Local News

Arrests Made in I-95 Overpass Attack; Victim Takes Slow Steps Toward Recovery

Posted December 19, 1999

— Two men appeared in court Tuesday morning in connection with a crime that outraged the Fayetteville community.

The Cumberland County Sheriff's Office says Todd Allen Farmer, 24, of Fayetteville and Anthony Wayne Raynor, 21, of Hope Mills were responsible for throwing a rock over an overpass last March 15.

Michael Vytlingam was blinded when the 27-pound rock crashed through his SUV while he was driving north along I-95 in Cumberland County.

Vytlingam was driving home to Canada from a Florida fishing trip with his father.

The 18-year-old was struck in the head and nearly killed. He suffered critical head injuries, lost his left eye and has suffered extensive nerve damage to his right eye.

The suspects are being charged with assault with a deadly weapon with intent to kill, attempted second-degree murder and conspiracy.

They are being held in the Cumberland County jail, and their bond is set at $750,000 a piece. Police say the two men tossed the rock as part of a prank.

Authorities say someone came forward with information leading them to the suspects in the 9-month-old case.

"There was some information that came in, I'll leave it at that. The reward was not a factor in this case," says Mike Casey of the Cumberland County Sheriff's Office.

Farmer and Raynor live in rural Cumberland County near the Robeson County line. Their homes sit just a few miles from the overpass where the rock was thrown.

Sheriff's authorities say they were beginning to lose hope that the case would ever be solved.

"This case has been investigated intensively, as I think all of you know, since March 15 of this year. We have put countless man hours into this case, and we're just happy today that we can say we have two people charged in this incident," said Sheriff Moose Butler.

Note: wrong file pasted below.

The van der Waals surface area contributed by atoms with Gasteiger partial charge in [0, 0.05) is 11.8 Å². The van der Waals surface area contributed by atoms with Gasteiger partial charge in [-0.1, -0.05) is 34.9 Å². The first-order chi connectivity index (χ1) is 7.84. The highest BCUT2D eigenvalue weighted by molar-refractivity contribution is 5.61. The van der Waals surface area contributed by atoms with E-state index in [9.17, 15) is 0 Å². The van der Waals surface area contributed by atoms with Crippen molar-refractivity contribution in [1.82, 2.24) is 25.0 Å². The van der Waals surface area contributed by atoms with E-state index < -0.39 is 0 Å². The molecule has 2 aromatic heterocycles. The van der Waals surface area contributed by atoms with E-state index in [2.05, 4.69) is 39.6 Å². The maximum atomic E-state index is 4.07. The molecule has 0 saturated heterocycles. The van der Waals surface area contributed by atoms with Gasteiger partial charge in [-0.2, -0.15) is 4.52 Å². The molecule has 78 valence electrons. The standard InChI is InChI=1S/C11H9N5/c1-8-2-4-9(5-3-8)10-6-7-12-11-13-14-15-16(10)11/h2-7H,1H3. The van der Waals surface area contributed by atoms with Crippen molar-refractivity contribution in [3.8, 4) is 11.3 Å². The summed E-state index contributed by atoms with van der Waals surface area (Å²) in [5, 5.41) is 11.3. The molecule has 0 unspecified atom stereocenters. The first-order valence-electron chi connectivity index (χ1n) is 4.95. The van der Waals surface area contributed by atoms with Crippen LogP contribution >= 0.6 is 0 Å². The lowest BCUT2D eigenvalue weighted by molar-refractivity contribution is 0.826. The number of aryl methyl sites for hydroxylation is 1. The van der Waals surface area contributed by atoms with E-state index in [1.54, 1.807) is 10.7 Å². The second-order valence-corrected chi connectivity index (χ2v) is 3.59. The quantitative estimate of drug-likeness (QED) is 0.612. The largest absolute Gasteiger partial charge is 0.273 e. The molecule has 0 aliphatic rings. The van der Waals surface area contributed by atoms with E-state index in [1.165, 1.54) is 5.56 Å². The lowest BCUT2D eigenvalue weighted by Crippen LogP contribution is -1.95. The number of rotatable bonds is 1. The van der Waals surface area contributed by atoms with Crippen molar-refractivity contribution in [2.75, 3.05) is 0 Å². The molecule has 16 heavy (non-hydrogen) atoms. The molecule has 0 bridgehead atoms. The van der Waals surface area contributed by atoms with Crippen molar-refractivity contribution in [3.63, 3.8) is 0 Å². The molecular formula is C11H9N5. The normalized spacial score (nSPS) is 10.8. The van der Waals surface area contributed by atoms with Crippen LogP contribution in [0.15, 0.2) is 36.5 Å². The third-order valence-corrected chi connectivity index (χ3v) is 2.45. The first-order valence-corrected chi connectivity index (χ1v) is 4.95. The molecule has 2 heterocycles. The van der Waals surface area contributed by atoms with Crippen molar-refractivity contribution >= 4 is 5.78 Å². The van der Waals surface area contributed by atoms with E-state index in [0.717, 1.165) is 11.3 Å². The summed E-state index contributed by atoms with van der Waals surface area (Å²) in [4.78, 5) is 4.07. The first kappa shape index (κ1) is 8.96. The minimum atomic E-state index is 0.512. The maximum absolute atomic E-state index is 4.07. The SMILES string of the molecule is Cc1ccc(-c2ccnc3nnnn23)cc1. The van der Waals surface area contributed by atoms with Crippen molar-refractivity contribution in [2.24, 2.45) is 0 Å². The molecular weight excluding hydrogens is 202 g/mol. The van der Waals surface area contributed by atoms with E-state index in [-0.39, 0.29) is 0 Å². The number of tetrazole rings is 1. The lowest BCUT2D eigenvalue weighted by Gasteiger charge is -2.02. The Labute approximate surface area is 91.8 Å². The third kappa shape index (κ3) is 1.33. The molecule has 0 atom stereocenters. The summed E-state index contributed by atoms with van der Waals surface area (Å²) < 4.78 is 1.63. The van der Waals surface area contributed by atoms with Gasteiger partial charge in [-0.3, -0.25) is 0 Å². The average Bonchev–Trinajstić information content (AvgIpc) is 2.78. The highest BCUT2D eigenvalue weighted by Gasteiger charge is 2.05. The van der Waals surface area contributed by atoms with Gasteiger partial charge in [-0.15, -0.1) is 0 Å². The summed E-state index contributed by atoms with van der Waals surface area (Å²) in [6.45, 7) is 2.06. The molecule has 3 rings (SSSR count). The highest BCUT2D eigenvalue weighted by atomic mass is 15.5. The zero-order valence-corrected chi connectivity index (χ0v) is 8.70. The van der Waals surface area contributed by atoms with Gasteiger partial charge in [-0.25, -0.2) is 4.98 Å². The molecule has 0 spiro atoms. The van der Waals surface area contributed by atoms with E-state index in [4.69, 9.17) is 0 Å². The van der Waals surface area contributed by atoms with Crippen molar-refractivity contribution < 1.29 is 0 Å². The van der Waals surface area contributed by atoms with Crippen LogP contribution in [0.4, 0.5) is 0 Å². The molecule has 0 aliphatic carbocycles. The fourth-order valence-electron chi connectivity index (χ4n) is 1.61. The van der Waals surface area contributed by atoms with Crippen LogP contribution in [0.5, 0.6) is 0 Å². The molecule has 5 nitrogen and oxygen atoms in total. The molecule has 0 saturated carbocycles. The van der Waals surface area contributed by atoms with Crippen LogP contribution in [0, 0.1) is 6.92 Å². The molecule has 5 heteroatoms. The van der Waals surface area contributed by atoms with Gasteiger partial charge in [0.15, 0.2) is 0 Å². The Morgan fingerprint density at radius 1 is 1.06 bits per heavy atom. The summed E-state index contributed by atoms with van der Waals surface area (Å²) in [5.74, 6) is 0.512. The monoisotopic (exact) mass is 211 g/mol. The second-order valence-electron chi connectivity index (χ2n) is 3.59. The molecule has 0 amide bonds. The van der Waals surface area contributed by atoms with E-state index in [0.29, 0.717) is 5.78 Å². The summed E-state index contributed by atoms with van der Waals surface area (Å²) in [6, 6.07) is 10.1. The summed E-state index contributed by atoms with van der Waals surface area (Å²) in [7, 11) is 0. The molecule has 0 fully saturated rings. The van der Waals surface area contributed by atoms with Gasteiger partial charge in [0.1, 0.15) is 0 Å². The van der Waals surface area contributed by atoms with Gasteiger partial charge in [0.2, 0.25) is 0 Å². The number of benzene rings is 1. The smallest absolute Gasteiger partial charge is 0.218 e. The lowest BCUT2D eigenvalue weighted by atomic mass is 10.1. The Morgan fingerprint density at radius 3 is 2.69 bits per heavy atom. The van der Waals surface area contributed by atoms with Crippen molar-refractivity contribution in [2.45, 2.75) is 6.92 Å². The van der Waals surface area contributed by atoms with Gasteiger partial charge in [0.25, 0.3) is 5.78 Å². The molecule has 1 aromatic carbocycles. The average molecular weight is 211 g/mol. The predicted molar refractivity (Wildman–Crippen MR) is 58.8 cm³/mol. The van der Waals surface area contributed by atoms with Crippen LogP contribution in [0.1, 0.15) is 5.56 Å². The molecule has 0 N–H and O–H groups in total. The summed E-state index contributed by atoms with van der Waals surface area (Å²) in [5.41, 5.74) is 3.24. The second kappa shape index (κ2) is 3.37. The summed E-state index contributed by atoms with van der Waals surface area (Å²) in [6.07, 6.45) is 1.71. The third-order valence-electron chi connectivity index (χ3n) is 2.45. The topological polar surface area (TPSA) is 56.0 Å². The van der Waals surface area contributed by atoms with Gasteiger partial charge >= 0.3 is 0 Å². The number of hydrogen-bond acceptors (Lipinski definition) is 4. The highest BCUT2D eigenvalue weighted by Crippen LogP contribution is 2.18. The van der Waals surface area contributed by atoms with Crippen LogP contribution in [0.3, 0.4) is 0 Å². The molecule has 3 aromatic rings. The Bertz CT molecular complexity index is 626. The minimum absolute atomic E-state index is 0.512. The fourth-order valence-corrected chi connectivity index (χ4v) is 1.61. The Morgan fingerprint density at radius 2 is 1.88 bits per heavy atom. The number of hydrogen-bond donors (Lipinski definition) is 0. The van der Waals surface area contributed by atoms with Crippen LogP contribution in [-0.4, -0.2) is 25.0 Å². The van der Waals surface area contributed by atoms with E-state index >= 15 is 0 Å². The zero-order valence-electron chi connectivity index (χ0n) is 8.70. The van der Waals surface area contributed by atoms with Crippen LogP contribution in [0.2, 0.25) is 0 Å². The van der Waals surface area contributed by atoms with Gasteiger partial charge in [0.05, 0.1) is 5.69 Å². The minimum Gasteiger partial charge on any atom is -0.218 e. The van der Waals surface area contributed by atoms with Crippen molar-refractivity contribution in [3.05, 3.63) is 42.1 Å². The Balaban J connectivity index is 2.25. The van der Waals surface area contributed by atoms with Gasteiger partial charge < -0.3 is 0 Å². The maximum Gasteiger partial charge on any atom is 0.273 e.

The Vytlingam family says they are excited by the news of the arrests and hopes this brings them some closure.

Vytlingam barely survived the brutal attack, and the 27-pound rock changed his life forever. The once-healthy teenager suffered partial blindness and brain damage.

He has been through more than 20 hours of surgery since last March.

Now, Vytlingam's time is taken up with physical therapy. His favorite sport, baseball, will have to wait.

"[It's] very emotional for me, but it's also great seeing him take a few steps. He used to run all the time," said Chandra Vytlingam, Michael's mother.

Four days a week, he works at regaining simple motions he used to take for granted.

"Michael, at the moment, needs to learn how to get in and out of the wheelchair. Then, we're moving on from there into the transition from sit to stand," said physiotherapist Rose Bell.

In the nine months since the accident, Vytlingam has had eight major surgeries, many of them to reconstruct his face.

He lost one eye, has partial paralysis on his left side and has some brain damage, but he has not given up, and his mother sees the progress.

"To see him open his fingers and moving his arm up to his face is very encouraging for us," said his mother.


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